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Insecure Stockpiles Remain Sources for Armed Groups, Terrorists, Organized Crime,
Secretary-General Tells Review Conference on Illicit Trade in Small Arms
Following is UN Secretary-General Ban Ki-moon’s message, as prepared for delivery by UN Deputy Secretary-General Jan Eliasson, to the Second Review Conference on the United Nations Programme of Action on the Illicit Trade in Small Arms and Light Weapons, in New York, 27 August:
Allow me first to congratulate Ambassador Joy Ogwu on her election as President of this Second Review Conference on the Programme of Action on Small Arms and Light Weapons. President Ogwu, you have worked tirelessly to prepare for this Conference and I thank you for your leadership.
Illicit small arms remain the weapons of choice for those who seek to challenge legitimate State power, to spread fear and insecurity, or to pursue criminal goals. The human cost of the massive and destructive use of small arms and light weapons in armed conflict, piracy, gang warfare and crime-related violence is well documented. More than half a million people are killed each year. Civilians suffer most — particularly the poor.
Since the adoption of the Programme of Action in 2001, we have made some progress in tackling the illegal trade in small arms and light weapons. National legislation has improved in a number of countries. Procedures and national commissions have been established. Some Governments have improved the security of their depots, preventing the diversion of weapons and ammunition, which is a constant problem. But there are no quick solutions — it will take a sustained process that requires the commitment of all. The full implementation of the Programme of Action is both an urgent priority and a long-term project that will demand perseverance and resolve.
There is much work ahead. Many States still lack the capacity to exercise effective control over small arms and light weapons, and to stem the flow of illicit weapons across their borders. There is still limited cooperation among States in tracking illicit arms, despite the concrete and practical measures recommended in the seven-year-old International Tracing Instrument. Weapons continue to reach areas and entities under Security Council arms embargoes. And in many countries, insecure stockpiles continue to be a source of arms and ammunition for armed groups, terrorists and organized crime.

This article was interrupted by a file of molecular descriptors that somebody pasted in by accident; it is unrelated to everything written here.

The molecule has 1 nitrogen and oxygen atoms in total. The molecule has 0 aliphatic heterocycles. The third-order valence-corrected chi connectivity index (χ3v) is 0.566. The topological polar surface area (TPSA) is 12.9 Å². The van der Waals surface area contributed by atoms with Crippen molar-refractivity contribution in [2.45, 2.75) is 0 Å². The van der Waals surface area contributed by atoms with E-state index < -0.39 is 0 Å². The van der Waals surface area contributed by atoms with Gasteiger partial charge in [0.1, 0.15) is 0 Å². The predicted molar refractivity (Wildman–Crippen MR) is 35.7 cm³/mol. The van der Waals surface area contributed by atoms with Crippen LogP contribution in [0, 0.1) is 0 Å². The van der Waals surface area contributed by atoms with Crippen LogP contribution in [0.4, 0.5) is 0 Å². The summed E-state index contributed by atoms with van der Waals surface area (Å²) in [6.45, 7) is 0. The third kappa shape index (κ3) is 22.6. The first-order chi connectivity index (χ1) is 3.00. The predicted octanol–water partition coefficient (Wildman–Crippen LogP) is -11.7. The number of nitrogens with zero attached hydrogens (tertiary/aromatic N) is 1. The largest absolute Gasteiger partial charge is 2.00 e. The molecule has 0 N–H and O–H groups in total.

Also, an arms trade treaty is long overdue. Agreement on such a convention would definitely make a big difference in addressing the havoc small arms — and other conventional arms and ammunition — are causing. I urge you to redouble efforts to agree on a robust “ATT” as soon as possible.
This Review Conference will allow States to discuss their achievements and how to further improve and strengthen their efforts in implementing the Programme of Action and its International Tracing Instrument. Ambassador Ogwu has already prepared a set of draft outcome documents that States have discussed in the numerous informal consultations before this Conference. I count on States to rally behind Ambassador Ogwu’s open and inclusive approach, and to agree on a strong, forward-looking outcome of this Conference.
The Secretariat will, of course, provide all the assistance required to make this meeting a success. Our collective responsibility is clear: to prevent the flow of illegal small arms into conflict and post-conflict areas and the hands of warlords, traffickers and criminals.
I wish you a productive Conference.
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